HNA Group, a debt-burdened Chinese airline operator, aims to merge its 321 related companies into a single entity and searches for strategic investors as the company believes that the move could ensure a “sustainable and healthy development of the business” while promoting its reorganization.
China’s HNA Group disclosed that it looks for strategic investors to “promote the reorganization of HNA Group and related enterprises”, as well as the “sustainable and healthy development of [its] main business” as the company believes that the move could help to speed up its restructuring process. The move comes after the recent Hainan High People’s Court decision to give a green light for the company to merge its 321 related entities, including HNA’s aviation assets.
On March 15, 2021, the Chinese court ruled that the merger would ensure all the creditors of the company a “fair compensation” and indicated that a substantial merger would save time, manpower, and costs as well as “help accurately verify the assets and liabilities of the enterprise, formulate a more feasible reorganization plan and improve the efficiency and success rate of the reorganization,” the rule says.
HNA Group has already determined the terms and conditions for investment pointing out that the potential strategic investors with foreign investment shall comply with relevant regulations on foreign investment access. The company laid off what exact qualifications the potential investors might have, including stable financial health as well as excellent corporate governance. The Chinese conglomerate also seeks to ensure that its subsidiary air carrier Hainan Airlines will remain unchanged by the investment.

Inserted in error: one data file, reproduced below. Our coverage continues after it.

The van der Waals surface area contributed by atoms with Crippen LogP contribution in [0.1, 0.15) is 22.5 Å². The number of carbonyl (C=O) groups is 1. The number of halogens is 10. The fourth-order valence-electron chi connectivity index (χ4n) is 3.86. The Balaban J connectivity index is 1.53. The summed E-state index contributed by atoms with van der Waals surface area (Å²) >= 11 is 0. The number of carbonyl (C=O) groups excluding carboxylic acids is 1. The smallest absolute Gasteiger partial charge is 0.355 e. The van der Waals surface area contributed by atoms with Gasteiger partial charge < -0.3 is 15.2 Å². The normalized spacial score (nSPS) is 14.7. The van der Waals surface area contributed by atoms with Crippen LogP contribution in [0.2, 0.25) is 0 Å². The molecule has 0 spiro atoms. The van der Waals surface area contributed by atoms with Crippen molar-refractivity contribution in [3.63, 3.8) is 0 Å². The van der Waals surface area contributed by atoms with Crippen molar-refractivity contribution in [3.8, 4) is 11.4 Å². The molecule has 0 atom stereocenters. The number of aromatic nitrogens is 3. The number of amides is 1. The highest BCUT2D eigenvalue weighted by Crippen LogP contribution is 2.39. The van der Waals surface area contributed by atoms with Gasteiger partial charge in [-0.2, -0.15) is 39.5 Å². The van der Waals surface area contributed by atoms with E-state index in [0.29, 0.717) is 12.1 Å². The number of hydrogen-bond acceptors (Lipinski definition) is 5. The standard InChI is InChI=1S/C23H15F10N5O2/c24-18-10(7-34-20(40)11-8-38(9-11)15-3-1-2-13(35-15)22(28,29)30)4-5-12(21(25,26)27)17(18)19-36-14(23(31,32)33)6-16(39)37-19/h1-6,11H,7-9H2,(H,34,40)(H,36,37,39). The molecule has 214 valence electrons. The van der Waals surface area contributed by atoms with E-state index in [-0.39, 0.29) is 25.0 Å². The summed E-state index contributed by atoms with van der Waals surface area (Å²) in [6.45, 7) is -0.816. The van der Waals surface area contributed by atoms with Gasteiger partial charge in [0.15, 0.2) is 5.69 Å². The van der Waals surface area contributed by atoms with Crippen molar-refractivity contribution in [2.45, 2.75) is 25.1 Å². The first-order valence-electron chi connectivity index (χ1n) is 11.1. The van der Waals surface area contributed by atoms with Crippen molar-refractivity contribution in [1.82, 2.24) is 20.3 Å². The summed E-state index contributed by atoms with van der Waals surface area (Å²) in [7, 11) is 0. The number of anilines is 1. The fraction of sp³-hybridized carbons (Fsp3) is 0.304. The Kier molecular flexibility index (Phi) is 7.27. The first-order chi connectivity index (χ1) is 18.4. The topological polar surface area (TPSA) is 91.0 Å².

In January 2021, HNA Group applied for bankruptcy and reorganization after a long period of financial struggles. The move to file for bankruptcy came after a Chinese government-led group finalized due-diligence at HNA Group and laid out risk disposal plans on January 22, 2021.
HNA Group once attracted global attention for its aggressive spending, including stakes in hotel giant Hilton and Deutsche Bank. However, the group’s liquidity issues emerged in 2017.
In February 2020, Chinese authorities stepped in to run what is one of the largest conglomerates in China, as it struggled to overcome the debt crisis made worse by the COVID-19 crisis. The move was made at HNA’s request.